March 17: Evacuation Day in Boston
*Originally posted March 18th 2019*
On the morning of March 17, 1776, a British armada of ships filled with soldiers, officers, Loyalists, and others, left Boston for good, never to return. The redcoats had occupied Boston since October of 1768. This was a monumental victory for the nascent Continental army and the people of Boston (most of whom had fled to the countryside after Lexington and Concord). The patriots had enacted a “Siege of Boston” right after April 25, 1775, surrounding most of Boston with camps and redoubts. The biggest “skirmish” of the Siege of Boston was the Battle of Bunker Hill–one of the most brutal battles of the nine-year long war. So how did the patriots “encourage” the Brits to leave?
Jedediah “Jed” Huntington of Norwich, CT (1743-1821) one of the leaders of the Siege of Boston. Photo courtesy of Connecticut Historical Society.
Jedediah “Jed” Huntington of Norwich, CT was a colonel of Connecticut’s 8th & 17th regiment during the Siege of Boston. According to Charles H. Lewis’ author ofCut Off: Colonel Jedediah Huntington’s 17th Continental (Conn.) Regiment at the Battle of Long Island, August 27, 1776, Huntington was one of the key leaders in the daring nighttime capture of Dorchester Heights on March 4-5, 1776. As the story goes, similar to the all-night redoubt efforts on Bunker Hill (Breed’s Hill) on the night of June 17th, 1775, the patriots would use the cover of darkness to erect redoubts and mock forts on the hilly terrain of Dorchester.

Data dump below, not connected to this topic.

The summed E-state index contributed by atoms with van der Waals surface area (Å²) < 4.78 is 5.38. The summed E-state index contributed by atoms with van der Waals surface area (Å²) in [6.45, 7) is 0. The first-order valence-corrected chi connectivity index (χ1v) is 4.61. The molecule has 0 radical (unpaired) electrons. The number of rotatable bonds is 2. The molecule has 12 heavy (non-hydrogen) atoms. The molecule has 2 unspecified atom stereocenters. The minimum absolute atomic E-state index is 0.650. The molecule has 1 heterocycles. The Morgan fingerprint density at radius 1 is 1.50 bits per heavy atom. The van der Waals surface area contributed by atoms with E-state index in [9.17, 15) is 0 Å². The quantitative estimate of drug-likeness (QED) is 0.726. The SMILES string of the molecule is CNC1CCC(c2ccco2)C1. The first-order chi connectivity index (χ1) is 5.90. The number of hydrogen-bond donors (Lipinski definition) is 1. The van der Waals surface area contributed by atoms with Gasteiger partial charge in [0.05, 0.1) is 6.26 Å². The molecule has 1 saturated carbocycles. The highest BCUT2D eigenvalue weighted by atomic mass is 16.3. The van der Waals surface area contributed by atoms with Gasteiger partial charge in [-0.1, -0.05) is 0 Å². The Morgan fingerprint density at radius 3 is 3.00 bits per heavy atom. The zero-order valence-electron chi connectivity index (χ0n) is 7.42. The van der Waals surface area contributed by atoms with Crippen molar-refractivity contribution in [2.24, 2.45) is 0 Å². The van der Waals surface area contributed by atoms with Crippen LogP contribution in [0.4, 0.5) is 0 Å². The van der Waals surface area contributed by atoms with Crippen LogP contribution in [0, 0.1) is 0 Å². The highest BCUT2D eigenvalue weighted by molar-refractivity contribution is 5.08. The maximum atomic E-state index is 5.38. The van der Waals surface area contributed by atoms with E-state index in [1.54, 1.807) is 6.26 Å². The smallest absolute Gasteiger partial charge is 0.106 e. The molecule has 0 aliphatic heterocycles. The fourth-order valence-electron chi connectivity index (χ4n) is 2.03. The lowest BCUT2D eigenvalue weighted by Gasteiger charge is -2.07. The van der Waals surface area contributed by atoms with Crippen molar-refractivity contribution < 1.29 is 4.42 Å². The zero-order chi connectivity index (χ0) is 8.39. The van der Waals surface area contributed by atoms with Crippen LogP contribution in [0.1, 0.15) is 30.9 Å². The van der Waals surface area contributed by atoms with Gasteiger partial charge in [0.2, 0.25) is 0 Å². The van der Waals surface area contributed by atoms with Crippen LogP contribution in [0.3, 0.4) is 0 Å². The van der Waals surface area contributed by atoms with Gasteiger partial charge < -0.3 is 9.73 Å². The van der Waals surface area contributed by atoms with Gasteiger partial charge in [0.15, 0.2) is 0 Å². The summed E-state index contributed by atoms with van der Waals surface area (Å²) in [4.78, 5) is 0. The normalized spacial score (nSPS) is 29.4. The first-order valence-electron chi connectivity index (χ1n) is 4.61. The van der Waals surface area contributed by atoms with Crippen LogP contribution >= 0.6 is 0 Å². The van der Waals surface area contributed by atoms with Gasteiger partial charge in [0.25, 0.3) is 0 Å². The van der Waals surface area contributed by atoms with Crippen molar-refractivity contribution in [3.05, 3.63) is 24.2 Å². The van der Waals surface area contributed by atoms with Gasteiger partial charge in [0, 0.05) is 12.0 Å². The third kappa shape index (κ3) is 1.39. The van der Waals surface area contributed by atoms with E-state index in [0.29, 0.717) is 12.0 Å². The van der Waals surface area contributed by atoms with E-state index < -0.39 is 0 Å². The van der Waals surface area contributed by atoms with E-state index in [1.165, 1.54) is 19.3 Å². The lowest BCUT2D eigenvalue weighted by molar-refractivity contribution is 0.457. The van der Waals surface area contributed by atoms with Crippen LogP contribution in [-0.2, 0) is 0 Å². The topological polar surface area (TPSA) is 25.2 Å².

Washington inspecting the newly claimed Dorchester Heights, early March 1776.
Upon arising, the British looked over to see cannons, fortifications and rebels on formerly unoccupied land. They made plans to leave Boston, an inhospitable place. They threatened to burn the city, however, if the patriots attacked. On March 17, 1776 they sailed to Nova Scotia and then later to New York for the next campaign.